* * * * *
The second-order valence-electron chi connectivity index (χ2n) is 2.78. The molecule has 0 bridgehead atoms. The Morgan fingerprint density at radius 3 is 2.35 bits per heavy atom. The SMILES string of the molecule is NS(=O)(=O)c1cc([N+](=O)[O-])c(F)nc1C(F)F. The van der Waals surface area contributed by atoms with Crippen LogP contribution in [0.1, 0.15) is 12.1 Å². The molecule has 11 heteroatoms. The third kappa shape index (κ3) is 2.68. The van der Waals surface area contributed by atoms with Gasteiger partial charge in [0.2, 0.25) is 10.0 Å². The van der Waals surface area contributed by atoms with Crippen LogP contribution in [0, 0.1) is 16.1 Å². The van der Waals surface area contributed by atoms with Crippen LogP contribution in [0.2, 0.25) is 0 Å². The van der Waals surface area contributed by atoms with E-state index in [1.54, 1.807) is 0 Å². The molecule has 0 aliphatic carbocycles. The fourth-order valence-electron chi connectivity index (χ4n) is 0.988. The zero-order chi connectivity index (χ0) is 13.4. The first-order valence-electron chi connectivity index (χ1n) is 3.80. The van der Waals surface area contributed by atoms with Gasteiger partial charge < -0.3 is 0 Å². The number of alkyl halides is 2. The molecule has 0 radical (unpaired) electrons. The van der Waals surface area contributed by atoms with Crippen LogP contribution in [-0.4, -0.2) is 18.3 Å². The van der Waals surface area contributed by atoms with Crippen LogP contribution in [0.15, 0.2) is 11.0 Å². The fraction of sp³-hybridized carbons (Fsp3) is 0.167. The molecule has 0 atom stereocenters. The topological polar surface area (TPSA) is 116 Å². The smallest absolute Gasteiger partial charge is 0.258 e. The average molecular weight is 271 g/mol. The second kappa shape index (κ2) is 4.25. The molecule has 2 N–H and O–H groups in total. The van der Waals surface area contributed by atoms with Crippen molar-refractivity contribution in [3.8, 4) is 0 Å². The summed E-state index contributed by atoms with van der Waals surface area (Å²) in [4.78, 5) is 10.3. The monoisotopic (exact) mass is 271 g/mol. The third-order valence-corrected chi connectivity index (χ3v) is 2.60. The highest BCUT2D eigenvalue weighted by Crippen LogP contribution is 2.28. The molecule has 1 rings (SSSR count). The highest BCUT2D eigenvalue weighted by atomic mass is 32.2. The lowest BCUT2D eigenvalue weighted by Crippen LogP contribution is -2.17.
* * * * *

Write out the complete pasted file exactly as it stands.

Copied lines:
The second-order valence-electron chi connectivity index (χ2n) is 2.78. The molecule has 0 bridgehead atoms. The Morgan fingerprint density at radius 3 is 2.35 bits per heavy atom. The SMILES string of the molecule is NS(=O)(=O)c1cc([N+](=O)[O-])c(F)nc1C(F)F. The van der Waals surface area contributed by atoms with Crippen LogP contribution in [0.1, 0.15) is 12.1 Å². The molecule has 11 heteroatoms. The third kappa shape index (κ3) is 2.68. The van der Waals surface area contributed by atoms with Gasteiger partial charge in [0.2, 0.25) is 10.0 Å². The van der Waals surface area contributed by atoms with Crippen LogP contribution in [0, 0.1) is 16.1 Å². The van der Waals surface area contributed by atoms with Crippen LogP contribution in [0.2, 0.25) is 0 Å². The van der Waals surface area contributed by atoms with E-state index in [1.54, 1.807) is 0 Å². The molecule has 0 aliphatic carbocycles. The fourth-order valence-electron chi connectivity index (χ4n) is 0.988. The zero-order chi connectivity index (χ0) is 13.4. The first-order valence-electron chi connectivity index (χ1n) is 3.80. The van der Waals surface area contributed by atoms with Gasteiger partial charge < -0.3 is 0 Å². The number of alkyl halides is 2. The molecule has 0 radical (unpaired) electrons. The van der Waals surface area contributed by atoms with Crippen LogP contribution in [-0.4, -0.2) is 18.3 Å². The van der Waals surface area contributed by atoms with Crippen LogP contribution in [0.15, 0.2) is 11.0 Å². The fraction of sp³-hybridized carbons (Fsp3) is 0.167. The molecule has 0 atom stereocenters. The topological polar surface area (TPSA) is 116 Å². The smallest absolute Gasteiger partial charge is 0.258 e. The average molecular weight is 271 g/mol. The second kappa shape index (κ2) is 4.25. The molecule has 2 N–H and O–H groups in total. The van der Waals surface area contributed by atoms with Crippen molar-refractivity contribution in [3.8, 4) is 0 Å². The summed E-state index contributed by atoms with van der Waals surface area (Å²) in [4.78, 5) is 10.3. The monoisotopic (exact) mass is 271 g/mol. The third-order valence-corrected chi connectivity index (χ3v) is 2.60. The highest BCUT2D eigenvalue weighted by Crippen LogP contribution is 2.28. The molecule has 1 rings (SSSR count). The highest BCUT2D eigenvalue weighted by atomic mass is 32.2. The lowest BCUT2D eigenvalue weighted by Crippen LogP contribution is -2.17.